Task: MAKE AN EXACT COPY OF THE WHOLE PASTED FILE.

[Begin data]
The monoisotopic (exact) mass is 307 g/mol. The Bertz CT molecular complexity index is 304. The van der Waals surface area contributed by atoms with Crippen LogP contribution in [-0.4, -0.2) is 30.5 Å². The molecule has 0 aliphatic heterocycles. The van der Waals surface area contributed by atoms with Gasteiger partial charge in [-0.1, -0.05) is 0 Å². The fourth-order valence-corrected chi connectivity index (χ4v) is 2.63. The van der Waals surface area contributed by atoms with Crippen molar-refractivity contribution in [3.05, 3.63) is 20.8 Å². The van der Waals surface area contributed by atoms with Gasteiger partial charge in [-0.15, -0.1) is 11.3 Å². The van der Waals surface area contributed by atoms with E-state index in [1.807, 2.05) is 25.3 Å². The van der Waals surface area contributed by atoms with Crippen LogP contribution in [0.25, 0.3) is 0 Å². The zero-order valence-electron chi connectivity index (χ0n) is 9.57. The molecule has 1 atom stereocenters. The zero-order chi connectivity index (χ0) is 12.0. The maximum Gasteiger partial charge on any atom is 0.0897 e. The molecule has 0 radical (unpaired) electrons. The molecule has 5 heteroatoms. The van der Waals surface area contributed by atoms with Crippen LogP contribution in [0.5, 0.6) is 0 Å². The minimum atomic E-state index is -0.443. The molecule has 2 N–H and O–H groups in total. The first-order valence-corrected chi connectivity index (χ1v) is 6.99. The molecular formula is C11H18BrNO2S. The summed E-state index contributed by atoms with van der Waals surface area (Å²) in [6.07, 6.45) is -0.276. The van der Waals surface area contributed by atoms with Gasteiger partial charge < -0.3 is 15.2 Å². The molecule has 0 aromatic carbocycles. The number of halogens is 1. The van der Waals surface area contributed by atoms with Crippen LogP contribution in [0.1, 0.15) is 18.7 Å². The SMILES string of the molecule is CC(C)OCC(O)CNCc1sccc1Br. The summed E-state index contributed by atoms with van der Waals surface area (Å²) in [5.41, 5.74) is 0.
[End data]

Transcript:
The monoisotopic (exact) mass is 307 g/mol. The Bertz CT molecular complexity index is 304. The van der Waals surface area contributed by atoms with Crippen LogP contribution in [-0.4, -0.2) is 30.5 Å². The molecule has 0 aliphatic heterocycles. The van der Waals surface area contributed by atoms with Gasteiger partial charge in [-0.1, -0.05) is 0 Å². The fourth-order valence-corrected chi connectivity index (χ4v) is 2.63. The van der Waals surface area contributed by atoms with Crippen molar-refractivity contribution in [3.05, 3.63) is 20.8 Å². The van der Waals surface area contributed by atoms with Gasteiger partial charge in [-0.15, -0.1) is 11.3 Å². The van der Waals surface area contributed by atoms with E-state index in [1.807, 2.05) is 25.3 Å². The van der Waals surface area contributed by atoms with Crippen LogP contribution in [0.25, 0.3) is 0 Å². The zero-order valence-electron chi connectivity index (χ0n) is 9.57. The molecule has 1 atom stereocenters. The zero-order chi connectivity index (χ0) is 12.0. The maximum Gasteiger partial charge on any atom is 0.0897 e. The molecule has 0 radical (unpaired) electrons. The molecule has 5 heteroatoms. The van der Waals surface area contributed by atoms with Crippen LogP contribution in [0.5, 0.6) is 0 Å². The minimum atomic E-state index is -0.443. The molecule has 2 N–H and O–H groups in total. The first-order valence-corrected chi connectivity index (χ1v) is 6.99. The molecular formula is C11H18BrNO2S. The summed E-state index contributed by atoms with van der Waals surface area (Å²) in [6.07, 6.45) is -0.276. The van der Waals surface area contributed by atoms with Gasteiger partial charge < -0.3 is 15.2 Å². The molecule has 0 aromatic carbocycles. The number of halogens is 1. The van der Waals surface area contributed by atoms with Crippen LogP contribution in [0.1, 0.15) is 18.7 Å². The SMILES string of the molecule is CC(C)OCC(O)CNCc1sccc1Br. The summed E-state index contributed by atoms with van der Waals surface area (Å²) in [5.41, 5.74) is 0.